In his Sunday Times 'alternative review of the 2015 Six Nations' Stephen Jones names Robbie Henshaw at number three in his top five players of tournament. George Ford at number one, Sam Warburton at two, Blair Cowan at four and Sergio Parisse at five are the other members of the list.
Before the tournament began, Jones knocked what he called the Irish tendency to 'deify' any coach that brings success. He references this up once again in his top 3 'Premature Comparisons' which features at number three, 'JOE SCHMIDT WITH GOD'. That comparison "Didn’t look quite so justified after Ireland’s defeat by Wales" he tells us.
The Welsh writer has a definite man crush on Peter O'Mahony. He names the Munster backrow as his number one 'Old School Hard Man' of this year's Six Nations.
In his match report for Saturday's Twickenham epic, Jones cites two disadvantages which stood in the way of England claiming the title. The first of these was the opposition. France turned up whereas Scotland and Italy lay down feet in the air to have their bellies tickled and hopefully get some sort of Pedigree Chum dog treat in return.
No one can deny England’s efforts. But they had two severe disadvantages. One was the fact that on a day when Wales, Ireland and England knew they had to score big to take the title, only England ran into an opponent because Italy and Scotland were so token in their opposition in the other games and France, by contrast, were superb.
The other obstacle to English glory was their defence being porous enough to allow five French tries.
The sniping, bar his dislike of us apparently putting Joe Schmidt on an unwarranted pedestal, has been to a minimum from Jones this tournament. From our perspective, the only thing worse than a biased Stephen Jones is a balanced Stephen Jones (Update: SJ has come up trumps after all, he has more Italians than Irish in his team of the tournament).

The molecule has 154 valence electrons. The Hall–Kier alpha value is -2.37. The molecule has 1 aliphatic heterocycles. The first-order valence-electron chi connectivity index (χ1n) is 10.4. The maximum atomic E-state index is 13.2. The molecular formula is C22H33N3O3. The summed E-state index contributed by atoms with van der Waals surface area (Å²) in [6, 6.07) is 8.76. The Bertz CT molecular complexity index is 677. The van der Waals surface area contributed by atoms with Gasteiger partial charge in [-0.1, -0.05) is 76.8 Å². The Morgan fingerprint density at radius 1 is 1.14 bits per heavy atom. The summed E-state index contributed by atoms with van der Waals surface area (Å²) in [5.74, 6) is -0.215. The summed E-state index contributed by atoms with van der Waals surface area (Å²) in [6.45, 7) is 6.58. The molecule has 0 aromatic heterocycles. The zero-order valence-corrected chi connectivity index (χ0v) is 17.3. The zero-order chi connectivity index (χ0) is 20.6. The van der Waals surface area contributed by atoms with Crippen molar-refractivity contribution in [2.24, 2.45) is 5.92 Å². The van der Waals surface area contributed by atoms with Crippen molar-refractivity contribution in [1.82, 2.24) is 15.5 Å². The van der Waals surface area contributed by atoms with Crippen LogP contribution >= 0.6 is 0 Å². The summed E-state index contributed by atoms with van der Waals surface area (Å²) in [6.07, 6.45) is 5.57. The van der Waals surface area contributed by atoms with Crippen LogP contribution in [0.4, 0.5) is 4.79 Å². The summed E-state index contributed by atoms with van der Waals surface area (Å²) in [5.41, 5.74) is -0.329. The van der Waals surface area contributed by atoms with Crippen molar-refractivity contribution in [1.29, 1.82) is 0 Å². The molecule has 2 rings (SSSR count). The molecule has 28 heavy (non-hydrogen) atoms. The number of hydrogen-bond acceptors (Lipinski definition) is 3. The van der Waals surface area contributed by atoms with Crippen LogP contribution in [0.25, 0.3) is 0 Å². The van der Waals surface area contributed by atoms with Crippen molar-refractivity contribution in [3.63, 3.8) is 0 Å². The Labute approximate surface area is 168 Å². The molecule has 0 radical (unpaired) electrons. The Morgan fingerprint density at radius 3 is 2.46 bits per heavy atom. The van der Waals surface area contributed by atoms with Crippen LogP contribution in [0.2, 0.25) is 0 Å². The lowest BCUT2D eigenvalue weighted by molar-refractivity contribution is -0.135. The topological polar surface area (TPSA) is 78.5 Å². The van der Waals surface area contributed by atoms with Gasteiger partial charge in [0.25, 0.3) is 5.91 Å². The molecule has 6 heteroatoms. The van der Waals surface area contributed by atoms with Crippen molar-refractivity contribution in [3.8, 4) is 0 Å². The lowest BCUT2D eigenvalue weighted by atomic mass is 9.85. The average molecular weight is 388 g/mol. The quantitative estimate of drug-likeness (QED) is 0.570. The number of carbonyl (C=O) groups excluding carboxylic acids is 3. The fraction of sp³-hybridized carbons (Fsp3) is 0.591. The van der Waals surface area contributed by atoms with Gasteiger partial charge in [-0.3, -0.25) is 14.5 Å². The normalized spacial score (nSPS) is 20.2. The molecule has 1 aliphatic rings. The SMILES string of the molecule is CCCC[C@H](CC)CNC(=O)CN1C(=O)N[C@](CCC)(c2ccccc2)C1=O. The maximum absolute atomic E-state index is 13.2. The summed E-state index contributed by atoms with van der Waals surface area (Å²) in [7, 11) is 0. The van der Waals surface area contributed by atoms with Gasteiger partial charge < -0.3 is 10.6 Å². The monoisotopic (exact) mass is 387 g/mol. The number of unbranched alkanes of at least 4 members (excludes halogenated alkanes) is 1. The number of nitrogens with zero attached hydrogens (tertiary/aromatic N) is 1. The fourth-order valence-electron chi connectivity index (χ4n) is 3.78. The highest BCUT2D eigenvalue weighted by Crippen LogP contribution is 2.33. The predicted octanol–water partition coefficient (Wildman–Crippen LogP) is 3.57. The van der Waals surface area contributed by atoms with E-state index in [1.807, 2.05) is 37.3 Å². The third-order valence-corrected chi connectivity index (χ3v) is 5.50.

In the same paper, Stuart Barnes believes that Ireland's attacking game will prosper.
Ireland, the third “top-tier” team, have been the most mysterious. Joe Schmidt has kept his attacking cards close to his chest or decided that the vagaries of the international game are no place for the delightful imagination Leinster brought to European rugby under his leadership. Until yesterday, Ireland were the team that took no risks. An increase in the off-loading game of men such as Cian Healy and Sean O’Brien could send Irish attacking play through the gears. Given Schmidt’s guile, don’t bet against added positivity.
Away from The Sunday Times' paywall, Oliver Brown writes in The Telegraph that the manner of the victory at Murrayfield showcased Ireland's credentials to win an even bigger prize than the Six Nations later this year.
When it mattered most, Ireland remembered how to entertain again. They had threatened to go through this Six Nations as austere automatons, respected rather than loved for their defensive frugality, but for one afternoon only they unleashed their buccaneering side. With a performance emphatically affirming their credentials to win this autumn’s World Cup, they brushed off accusations of a one-dimensional approach by proving that they could win any way they chose.
The Observer declare Paul O'Connell as the man of the day, though their report of his possible test match demise is a little premature. They laud him for getting "a rare try in his 101st and possibly final Test". We'll definitely be seeing Paulie in a green shirt come autumn.
They may not have won the title but the Welsh are taking some solace in beating the champions.
— WalesOnline (@WalesOnline) March 21, 2015
Iain Morrison for The Scotsman likened the Murrayfield game to an early summer Baa-Baas match.
It was a brilliant display of running rugby with two teams determined to throw the ball about; end-of-season Barbarian fixtures have boasted more structure than yesterday’s encounter which varied between helter and skelter and then back again.
Two fingers to the naysayers, that is what Ireland did with their performance against Scotland according to The London Independent's Robin Scott-Elliot.
The last miss, Madigan’s, was the final act of a breathless match that saw Ireland raise two fingers towards those who said they were too one-track to raise a sweat among the scoreboard operators. Aided by a compliant Scotland, Ireland did their best to retain their crown.
Picture credit: Brendan Moran / SPORTSFILE